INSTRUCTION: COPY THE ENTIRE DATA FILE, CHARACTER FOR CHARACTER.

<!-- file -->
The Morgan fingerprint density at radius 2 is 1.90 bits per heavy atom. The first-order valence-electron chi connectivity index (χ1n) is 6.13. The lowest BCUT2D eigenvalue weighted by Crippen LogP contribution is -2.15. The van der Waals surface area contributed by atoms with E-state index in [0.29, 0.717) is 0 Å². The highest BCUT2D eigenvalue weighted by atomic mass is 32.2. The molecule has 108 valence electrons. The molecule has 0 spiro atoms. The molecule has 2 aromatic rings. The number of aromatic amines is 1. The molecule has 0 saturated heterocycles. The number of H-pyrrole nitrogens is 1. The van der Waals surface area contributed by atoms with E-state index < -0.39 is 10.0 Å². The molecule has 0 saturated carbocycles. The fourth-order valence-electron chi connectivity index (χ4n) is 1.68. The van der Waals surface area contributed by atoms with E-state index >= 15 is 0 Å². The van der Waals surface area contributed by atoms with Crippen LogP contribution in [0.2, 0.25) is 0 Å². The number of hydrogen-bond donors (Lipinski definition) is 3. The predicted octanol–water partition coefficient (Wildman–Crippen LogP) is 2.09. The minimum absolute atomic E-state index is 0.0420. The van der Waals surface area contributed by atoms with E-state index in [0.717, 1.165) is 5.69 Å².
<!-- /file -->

The Morgan fingerprint density at radius 2 is 1.90 bits per heavy atom. The first-order valence-electron chi connectivity index (χ1n) is 6.13. The lowest BCUT2D eigenvalue weighted by Crippen LogP contribution is -2.15. The van der Waals surface area contributed by atoms with E-state index in [0.29, 0.717) is 0 Å². The highest BCUT2D eigenvalue weighted by atomic mass is 32.2. The molecule has 108 valence electrons. The molecule has 0 spiro atoms. The molecule has 2 aromatic rings. The number of aromatic amines is 1. The molecule has 0 saturated heterocycles. The number of H-pyrrole nitrogens is 1. The van der Waals surface area contributed by atoms with E-state index < -0.39 is 10.0 Å². The molecule has 0 saturated carbocycles. The fourth-order valence-electron chi connectivity index (χ4n) is 1.68. The van der Waals surface area contributed by atoms with E-state index >= 15 is 0 Å². The van der Waals surface area contributed by atoms with Crippen LogP contribution in [0.2, 0.25) is 0 Å². The number of hydrogen-bond donors (Lipinski definition) is 3. The predicted octanol–water partition coefficient (Wildman–Crippen LogP) is 2.09. The minimum absolute atomic E-state index is 0.0420. The van der Waals surface area contributed by atoms with E-state index in [0.717, 1.165) is 5.69 Å².